Bethlehem, a farming community 3-miles north of Rockdale was named for the Biblical city of Bethlehem.
Some of the early settlers who came to this area were Wilhelm Guthman, August Seelke, Sr., Charles Brockenbush, Tom Phillips, S. W. Christian, Henry Walker, Antone Strelsky, J. M. Corley, Dr. Isaacs, Spratt Wilson, David Hamilton, William P. Henry, Oscar L. Moody, Joe Frank Horton, Carl Kraatz, William Luetge, J. Busby, and Thomas Murray.
The first school in this area was a one-room building called Pleasant Grove located by the Murray Cemetery, later moving east of this location to land owned by the Kraatz family. Several years later a new building was erected on Dr. Issacs’ land near the Cat Tail Creek so it was called Cat Tail. On Feb. 8, 1897, Cat Tail school consolidated with the Bethlehem school, which stood east of the intersection of Farm Roads 487 and 1712.
By 1919 the community was booming with oil so a new three-room building was erected. Part of the building still stands, located 1-mil off Farm Road 487.
Dr. Isaacs came to the area about 1880. He acquired several hundred acres of land, which is still called the Isaacs Ranch. He was a man who stood seven feet tall, making house calls here and in surrounding areas.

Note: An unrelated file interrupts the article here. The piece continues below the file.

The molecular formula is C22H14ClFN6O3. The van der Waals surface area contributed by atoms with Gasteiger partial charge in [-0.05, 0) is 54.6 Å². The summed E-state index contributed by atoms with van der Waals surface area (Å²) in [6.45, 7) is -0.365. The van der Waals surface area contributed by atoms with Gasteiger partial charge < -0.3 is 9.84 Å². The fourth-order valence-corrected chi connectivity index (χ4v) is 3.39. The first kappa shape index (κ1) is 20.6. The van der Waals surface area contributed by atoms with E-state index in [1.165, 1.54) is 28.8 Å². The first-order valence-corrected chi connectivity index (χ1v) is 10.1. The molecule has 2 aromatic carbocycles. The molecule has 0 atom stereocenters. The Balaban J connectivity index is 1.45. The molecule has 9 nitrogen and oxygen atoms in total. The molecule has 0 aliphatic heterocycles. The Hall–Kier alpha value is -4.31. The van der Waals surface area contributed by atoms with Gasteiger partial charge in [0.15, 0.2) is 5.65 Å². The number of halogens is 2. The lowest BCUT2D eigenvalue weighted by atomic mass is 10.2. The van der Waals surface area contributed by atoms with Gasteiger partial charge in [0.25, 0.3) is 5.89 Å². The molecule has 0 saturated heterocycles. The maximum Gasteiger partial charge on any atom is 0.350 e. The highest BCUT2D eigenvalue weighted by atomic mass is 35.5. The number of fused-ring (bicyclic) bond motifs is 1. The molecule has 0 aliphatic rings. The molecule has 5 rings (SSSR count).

Mr. Busby was a constable as well as a United States Marshal. He was stabbed to death by a Mexican.
The Carl Kraatz and William Luetge families arrived in Bethlehem Community about 1880. They came from Austin County and brought with them slaves, a colored family by the name of Cummings. Some of the Cummings family still lives in Rockdale.
Since cotton was the main crop, a gin was built near the San Gabriel River. It was owned by the Phillips family. Later it was sold to Fritz von Gonten, Sr.
One of the most interesting citizens from Bethlehem was Fifer Caudle. He operated a refinery, a genuine oil refinery, built by his own hands out of whatever he could find to put it together. He operated it without any help. He use to boil off crude and make kerosene and two grades of gasoline that would burn first rate in the automobiles used at that time. This was done in the 20’s when the Rockdale Oil Field activity was at its peak.
SOURCE: Marshall, Ida Jo (ed.), Rockdale Centennial: A History of Rockdale, Texas, 1874-1974. Rockdale, TX: Rockdale Reporter, 1974. (p. 89-90)
Bethlehem was located about 3-miles north of Rockdale in central Milam County.
It became a voting precinct in 1880. The settlement, which was named for the biblical city, had a one-teacher school with 42 students in 1903. The school was consolidated with the Rockdale Independent School District in 1954. No evidence of the community appeared on 1988 county highway maps.
BIBLIOGRAPHY: Lelia M. Batte, History of Milam County, Texas (San Antonio: Naylor, 1956); Milam County Heritage Preservation Soc., Matchless Milam: History of Milam County (Dallas: Taylor, 1984); Handbook of Texas On-Line
Created on 15 Feb 2001 and last revised on 2 Dec 2006.